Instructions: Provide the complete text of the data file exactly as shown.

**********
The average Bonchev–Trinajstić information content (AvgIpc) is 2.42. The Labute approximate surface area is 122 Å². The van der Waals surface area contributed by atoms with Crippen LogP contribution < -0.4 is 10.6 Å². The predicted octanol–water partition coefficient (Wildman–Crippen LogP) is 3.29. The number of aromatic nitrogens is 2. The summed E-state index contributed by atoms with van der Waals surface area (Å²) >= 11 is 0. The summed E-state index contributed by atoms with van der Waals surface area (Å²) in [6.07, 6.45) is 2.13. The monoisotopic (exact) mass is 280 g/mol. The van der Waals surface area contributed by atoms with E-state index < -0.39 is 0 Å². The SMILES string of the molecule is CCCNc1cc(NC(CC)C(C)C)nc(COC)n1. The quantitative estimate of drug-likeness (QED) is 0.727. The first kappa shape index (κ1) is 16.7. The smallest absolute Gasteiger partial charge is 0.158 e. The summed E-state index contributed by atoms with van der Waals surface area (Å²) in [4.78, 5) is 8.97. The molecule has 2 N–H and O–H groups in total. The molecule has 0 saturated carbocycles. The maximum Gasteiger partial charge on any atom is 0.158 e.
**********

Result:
The average Bonchev–Trinajstić information content (AvgIpc) is 2.42. The Labute approximate surface area is 122 Å². The van der Waals surface area contributed by atoms with Crippen LogP contribution < -0.4 is 10.6 Å². The predicted octanol–water partition coefficient (Wildman–Crippen LogP) is 3.29. The number of aromatic nitrogens is 2. The summed E-state index contributed by atoms with van der Waals surface area (Å²) >= 11 is 0. The summed E-state index contributed by atoms with van der Waals surface area (Å²) in [6.07, 6.45) is 2.13. The monoisotopic (exact) mass is 280 g/mol. The van der Waals surface area contributed by atoms with E-state index < -0.39 is 0 Å². The SMILES string of the molecule is CCCNc1cc(NC(CC)C(C)C)nc(COC)n1. The quantitative estimate of drug-likeness (QED) is 0.727. The first kappa shape index (κ1) is 16.7. The smallest absolute Gasteiger partial charge is 0.158 e. The summed E-state index contributed by atoms with van der Waals surface area (Å²) in [4.78, 5) is 8.97. The molecule has 2 N–H and O–H groups in total. The molecule has 0 saturated carbocycles. The maximum Gasteiger partial charge on any atom is 0.158 e.